The unique Sam's Club package was conceived around the fact that Li-ion Motors had been and continues to work with NASA through a Space Act Agreement that has the agency testing different models of the company's electric conversion cars.

In fact, Branyon bid on the package because of his longstanding interest in the space program and desire to see a space shuttle launch, admitting he "hadn't thought much about the car."

But he quickly adds, "While that was the main thing, the car has proven to be a whole lot of fun. I didn't bid on the car because I thought it would be cheap transportation but it turned out to be that."

"I'm a proud owner and a satisfied customer," he says, calling the car his "Energizer Bunny."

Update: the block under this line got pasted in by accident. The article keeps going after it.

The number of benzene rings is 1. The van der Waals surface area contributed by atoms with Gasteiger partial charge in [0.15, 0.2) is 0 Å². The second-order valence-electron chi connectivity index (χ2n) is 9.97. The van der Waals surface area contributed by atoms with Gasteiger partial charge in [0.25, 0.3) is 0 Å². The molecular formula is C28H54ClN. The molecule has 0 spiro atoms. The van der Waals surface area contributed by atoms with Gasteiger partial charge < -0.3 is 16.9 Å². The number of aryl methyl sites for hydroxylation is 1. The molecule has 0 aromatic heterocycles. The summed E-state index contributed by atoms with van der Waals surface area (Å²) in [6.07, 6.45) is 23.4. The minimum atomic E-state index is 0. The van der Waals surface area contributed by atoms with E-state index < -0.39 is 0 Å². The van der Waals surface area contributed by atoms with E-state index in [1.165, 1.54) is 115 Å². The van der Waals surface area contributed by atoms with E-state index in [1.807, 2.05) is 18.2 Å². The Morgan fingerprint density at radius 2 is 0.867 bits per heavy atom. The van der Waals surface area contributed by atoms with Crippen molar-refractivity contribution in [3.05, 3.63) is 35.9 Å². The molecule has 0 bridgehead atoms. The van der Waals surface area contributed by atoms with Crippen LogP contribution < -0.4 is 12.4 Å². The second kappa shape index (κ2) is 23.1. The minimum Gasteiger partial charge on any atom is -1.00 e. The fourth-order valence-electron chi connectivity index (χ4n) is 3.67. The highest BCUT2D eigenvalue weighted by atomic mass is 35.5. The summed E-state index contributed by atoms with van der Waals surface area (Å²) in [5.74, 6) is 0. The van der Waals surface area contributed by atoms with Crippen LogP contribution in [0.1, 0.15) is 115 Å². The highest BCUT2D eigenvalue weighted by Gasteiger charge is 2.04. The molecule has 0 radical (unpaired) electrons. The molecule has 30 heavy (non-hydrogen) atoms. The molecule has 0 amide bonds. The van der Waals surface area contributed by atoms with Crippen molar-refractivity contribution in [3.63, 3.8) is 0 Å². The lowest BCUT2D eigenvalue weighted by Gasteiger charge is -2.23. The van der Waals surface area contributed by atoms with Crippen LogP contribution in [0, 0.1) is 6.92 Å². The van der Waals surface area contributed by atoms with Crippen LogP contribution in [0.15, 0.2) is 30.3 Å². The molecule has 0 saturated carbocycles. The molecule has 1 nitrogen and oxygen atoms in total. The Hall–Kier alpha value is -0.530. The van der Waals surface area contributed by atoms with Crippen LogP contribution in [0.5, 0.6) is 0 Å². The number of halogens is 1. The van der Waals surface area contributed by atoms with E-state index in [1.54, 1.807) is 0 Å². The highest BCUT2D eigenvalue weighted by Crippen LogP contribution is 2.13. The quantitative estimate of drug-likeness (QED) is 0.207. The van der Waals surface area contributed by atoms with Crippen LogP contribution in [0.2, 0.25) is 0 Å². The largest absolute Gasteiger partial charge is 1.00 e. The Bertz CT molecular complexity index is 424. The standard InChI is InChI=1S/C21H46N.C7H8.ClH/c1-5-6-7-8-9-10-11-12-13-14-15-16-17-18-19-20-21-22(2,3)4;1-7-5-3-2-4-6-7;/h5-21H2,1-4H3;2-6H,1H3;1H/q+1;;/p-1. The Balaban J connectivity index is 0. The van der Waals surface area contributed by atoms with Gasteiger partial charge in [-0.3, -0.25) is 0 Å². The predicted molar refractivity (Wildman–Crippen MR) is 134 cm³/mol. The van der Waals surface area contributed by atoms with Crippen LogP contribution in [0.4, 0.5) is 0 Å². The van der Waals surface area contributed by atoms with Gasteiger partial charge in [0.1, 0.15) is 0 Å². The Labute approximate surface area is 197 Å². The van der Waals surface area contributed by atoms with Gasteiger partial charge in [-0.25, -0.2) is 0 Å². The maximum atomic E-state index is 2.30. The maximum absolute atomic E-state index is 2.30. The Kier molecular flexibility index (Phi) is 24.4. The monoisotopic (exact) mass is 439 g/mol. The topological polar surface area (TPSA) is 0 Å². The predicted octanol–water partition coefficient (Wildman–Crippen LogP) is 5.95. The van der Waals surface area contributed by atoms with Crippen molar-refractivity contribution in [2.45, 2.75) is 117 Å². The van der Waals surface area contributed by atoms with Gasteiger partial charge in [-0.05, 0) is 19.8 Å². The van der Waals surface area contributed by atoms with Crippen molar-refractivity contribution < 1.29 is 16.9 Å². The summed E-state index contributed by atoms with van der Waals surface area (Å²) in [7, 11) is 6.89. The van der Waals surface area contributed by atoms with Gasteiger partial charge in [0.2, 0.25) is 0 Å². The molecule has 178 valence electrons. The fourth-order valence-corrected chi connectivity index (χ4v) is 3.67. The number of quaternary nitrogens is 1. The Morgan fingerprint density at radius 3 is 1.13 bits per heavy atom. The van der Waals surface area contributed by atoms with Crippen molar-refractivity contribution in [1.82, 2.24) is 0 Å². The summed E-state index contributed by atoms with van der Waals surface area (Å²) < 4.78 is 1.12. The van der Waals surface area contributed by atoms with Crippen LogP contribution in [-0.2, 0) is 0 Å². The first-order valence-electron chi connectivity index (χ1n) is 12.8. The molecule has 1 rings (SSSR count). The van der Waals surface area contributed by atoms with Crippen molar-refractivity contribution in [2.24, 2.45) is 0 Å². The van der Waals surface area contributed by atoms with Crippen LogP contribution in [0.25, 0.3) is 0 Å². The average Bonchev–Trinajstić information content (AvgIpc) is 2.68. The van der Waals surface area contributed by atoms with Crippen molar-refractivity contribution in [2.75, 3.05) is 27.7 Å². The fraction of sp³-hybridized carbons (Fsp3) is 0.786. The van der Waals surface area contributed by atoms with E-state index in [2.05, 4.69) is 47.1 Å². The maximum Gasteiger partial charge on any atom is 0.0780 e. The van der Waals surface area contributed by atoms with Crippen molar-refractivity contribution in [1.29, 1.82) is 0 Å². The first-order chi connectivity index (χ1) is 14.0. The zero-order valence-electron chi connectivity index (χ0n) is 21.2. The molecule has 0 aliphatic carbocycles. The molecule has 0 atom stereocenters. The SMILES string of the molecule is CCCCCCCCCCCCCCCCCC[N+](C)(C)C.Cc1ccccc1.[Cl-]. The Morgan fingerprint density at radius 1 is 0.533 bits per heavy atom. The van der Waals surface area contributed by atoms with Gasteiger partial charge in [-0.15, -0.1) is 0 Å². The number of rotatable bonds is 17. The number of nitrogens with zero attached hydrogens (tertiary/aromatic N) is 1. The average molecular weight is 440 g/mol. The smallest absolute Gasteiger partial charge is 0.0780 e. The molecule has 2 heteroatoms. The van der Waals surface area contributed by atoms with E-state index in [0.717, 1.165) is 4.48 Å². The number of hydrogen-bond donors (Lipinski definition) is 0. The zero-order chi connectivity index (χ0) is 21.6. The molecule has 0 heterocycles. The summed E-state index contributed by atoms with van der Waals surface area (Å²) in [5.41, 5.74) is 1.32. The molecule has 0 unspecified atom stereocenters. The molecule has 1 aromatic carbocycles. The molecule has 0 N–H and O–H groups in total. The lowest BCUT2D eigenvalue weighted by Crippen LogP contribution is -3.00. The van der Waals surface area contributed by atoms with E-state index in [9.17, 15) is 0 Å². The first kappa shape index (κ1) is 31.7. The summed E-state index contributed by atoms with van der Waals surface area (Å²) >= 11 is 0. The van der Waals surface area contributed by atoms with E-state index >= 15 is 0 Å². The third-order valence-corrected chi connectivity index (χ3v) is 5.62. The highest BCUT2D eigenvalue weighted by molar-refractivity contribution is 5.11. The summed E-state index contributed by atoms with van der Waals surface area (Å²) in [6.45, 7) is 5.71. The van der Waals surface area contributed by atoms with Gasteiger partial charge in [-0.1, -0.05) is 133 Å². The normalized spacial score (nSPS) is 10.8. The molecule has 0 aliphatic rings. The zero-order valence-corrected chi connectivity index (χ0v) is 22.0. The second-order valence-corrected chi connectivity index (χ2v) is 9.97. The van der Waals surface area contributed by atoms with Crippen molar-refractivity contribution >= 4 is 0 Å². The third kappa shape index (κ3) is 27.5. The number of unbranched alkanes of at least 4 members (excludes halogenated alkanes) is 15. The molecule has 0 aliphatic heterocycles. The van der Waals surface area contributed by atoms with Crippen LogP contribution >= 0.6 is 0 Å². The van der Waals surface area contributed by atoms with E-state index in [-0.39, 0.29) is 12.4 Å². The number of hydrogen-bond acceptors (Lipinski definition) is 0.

He says the Li-ion Motors Smart Car is his primary vehicle, using it daily for driving to work, about a five mile commute each way, and everything else. "Some days I drive 10 miles, some days 50 or 60."

"I think the technology is amazingly good if you live in an urban area and do a lot of city driving," Branyon told a newspaper a few months after he received the car in December 2007.

Last week, Mr. Branyon sent Li-ion a photo of his car's odometer with the note, "Here is a picture that you might want to see. Your baby is getting old!!" The digital odometer read 20,000 miles.

"Twenty thousand miles may not seem like a lot to some people but in fact that averages out to about 130 miles a week over three years which is more than most people drive," said Stacey Fling, Li-ion Motors CEO. "And Mr. Branyon has done it without having to buy a single gallon of gas."